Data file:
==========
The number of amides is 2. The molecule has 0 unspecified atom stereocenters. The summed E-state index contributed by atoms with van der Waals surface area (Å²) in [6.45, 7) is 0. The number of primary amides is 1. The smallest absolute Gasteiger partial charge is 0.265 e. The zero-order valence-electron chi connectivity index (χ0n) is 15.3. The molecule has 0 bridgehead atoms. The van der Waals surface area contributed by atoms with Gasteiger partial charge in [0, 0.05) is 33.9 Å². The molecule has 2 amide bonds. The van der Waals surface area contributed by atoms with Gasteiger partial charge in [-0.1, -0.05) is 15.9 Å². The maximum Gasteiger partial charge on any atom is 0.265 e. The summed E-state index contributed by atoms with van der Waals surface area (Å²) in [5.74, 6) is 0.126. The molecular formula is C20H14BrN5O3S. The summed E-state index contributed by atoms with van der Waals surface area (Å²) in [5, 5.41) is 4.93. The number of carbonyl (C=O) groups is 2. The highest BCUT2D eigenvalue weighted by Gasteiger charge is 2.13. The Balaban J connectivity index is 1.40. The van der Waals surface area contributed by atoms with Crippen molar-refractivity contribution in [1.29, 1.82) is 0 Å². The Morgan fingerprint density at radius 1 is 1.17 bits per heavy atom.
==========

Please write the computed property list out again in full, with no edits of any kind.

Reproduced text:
The number of amides is 2. The molecule has 0 unspecified atom stereocenters. The summed E-state index contributed by atoms with van der Waals surface area (Å²) in [6.45, 7) is 0. The number of primary amides is 1. The smallest absolute Gasteiger partial charge is 0.265 e. The zero-order valence-electron chi connectivity index (χ0n) is 15.3. The molecule has 0 bridgehead atoms. The van der Waals surface area contributed by atoms with Gasteiger partial charge in [0, 0.05) is 33.9 Å². The molecule has 2 amide bonds. The van der Waals surface area contributed by atoms with Gasteiger partial charge in [-0.1, -0.05) is 15.9 Å². The maximum Gasteiger partial charge on any atom is 0.265 e. The summed E-state index contributed by atoms with van der Waals surface area (Å²) in [5.74, 6) is 0.126. The molecular formula is C20H14BrN5O3S. The summed E-state index contributed by atoms with van der Waals surface area (Å²) in [5, 5.41) is 4.93. The number of carbonyl (C=O) groups is 2. The highest BCUT2D eigenvalue weighted by Gasteiger charge is 2.13. The Balaban J connectivity index is 1.40. The van der Waals surface area contributed by atoms with Crippen molar-refractivity contribution in [1.29, 1.82) is 0 Å². The Morgan fingerprint density at radius 1 is 1.17 bits per heavy atom.